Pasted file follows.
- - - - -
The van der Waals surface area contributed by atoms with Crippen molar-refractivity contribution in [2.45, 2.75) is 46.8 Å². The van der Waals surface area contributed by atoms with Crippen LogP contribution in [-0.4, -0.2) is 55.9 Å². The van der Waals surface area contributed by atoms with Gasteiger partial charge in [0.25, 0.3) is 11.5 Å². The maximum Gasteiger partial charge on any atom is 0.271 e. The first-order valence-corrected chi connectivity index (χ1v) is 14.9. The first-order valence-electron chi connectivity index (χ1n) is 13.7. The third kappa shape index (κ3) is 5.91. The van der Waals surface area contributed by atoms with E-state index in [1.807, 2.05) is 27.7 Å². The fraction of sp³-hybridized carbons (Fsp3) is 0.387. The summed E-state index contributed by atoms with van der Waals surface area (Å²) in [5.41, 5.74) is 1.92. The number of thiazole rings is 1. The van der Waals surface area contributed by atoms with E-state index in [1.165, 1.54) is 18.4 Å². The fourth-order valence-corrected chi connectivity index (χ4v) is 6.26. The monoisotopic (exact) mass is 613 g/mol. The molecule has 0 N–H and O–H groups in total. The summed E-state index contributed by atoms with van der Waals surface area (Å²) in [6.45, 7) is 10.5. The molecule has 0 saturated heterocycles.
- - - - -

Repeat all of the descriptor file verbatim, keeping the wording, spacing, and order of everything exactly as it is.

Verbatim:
The van der Waals surface area contributed by atoms with Crippen molar-refractivity contribution in [2.45, 2.75) is 46.8 Å². The van der Waals surface area contributed by atoms with Crippen LogP contribution in [-0.4, -0.2) is 55.9 Å². The van der Waals surface area contributed by atoms with Gasteiger partial charge in [0.25, 0.3) is 11.5 Å². The maximum Gasteiger partial charge on any atom is 0.271 e. The first-order valence-corrected chi connectivity index (χ1v) is 14.9. The first-order valence-electron chi connectivity index (χ1n) is 13.7. The third kappa shape index (κ3) is 5.91. The van der Waals surface area contributed by atoms with E-state index in [1.807, 2.05) is 27.7 Å². The fraction of sp³-hybridized carbons (Fsp3) is 0.387. The summed E-state index contributed by atoms with van der Waals surface area (Å²) in [5.41, 5.74) is 1.92. The number of thiazole rings is 1. The van der Waals surface area contributed by atoms with E-state index in [1.165, 1.54) is 18.4 Å². The fourth-order valence-corrected chi connectivity index (χ4v) is 6.26. The monoisotopic (exact) mass is 613 g/mol. The molecule has 0 N–H and O–H groups in total. The summed E-state index contributed by atoms with van der Waals surface area (Å²) in [6.45, 7) is 10.5. The molecule has 0 saturated heterocycles.